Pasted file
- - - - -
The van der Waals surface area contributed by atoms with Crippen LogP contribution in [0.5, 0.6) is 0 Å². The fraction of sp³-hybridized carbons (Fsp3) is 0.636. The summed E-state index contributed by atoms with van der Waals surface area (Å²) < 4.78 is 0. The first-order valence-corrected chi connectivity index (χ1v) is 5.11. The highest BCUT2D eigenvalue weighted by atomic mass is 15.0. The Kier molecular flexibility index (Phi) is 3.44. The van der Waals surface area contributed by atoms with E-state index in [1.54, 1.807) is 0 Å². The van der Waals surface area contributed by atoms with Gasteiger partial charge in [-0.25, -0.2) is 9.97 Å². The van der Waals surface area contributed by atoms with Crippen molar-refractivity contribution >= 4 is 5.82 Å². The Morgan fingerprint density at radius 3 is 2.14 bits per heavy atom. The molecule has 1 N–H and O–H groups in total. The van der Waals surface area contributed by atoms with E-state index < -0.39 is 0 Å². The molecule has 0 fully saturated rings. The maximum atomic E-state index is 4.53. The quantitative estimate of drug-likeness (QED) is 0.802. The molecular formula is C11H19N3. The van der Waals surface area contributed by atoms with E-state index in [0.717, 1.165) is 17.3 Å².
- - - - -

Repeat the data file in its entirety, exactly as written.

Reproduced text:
The van der Waals surface area contributed by atoms with Crippen LogP contribution in [0.5, 0.6) is 0 Å². The fraction of sp³-hybridized carbons (Fsp3) is 0.636. The summed E-state index contributed by atoms with van der Waals surface area (Å²) < 4.78 is 0. The first-order valence-corrected chi connectivity index (χ1v) is 5.11. The highest BCUT2D eigenvalue weighted by atomic mass is 15.0. The Kier molecular flexibility index (Phi) is 3.44. The van der Waals surface area contributed by atoms with E-state index in [1.54, 1.807) is 0 Å². The van der Waals surface area contributed by atoms with Gasteiger partial charge in [-0.25, -0.2) is 9.97 Å². The van der Waals surface area contributed by atoms with Crippen molar-refractivity contribution >= 4 is 5.82 Å². The Morgan fingerprint density at radius 3 is 2.14 bits per heavy atom. The molecule has 1 N–H and O–H groups in total. The van der Waals surface area contributed by atoms with E-state index < -0.39 is 0 Å². The molecule has 0 fully saturated rings. The maximum atomic E-state index is 4.53. The quantitative estimate of drug-likeness (QED) is 0.802. The molecular formula is C11H19N3. The van der Waals surface area contributed by atoms with E-state index in [0.717, 1.165) is 17.3 Å².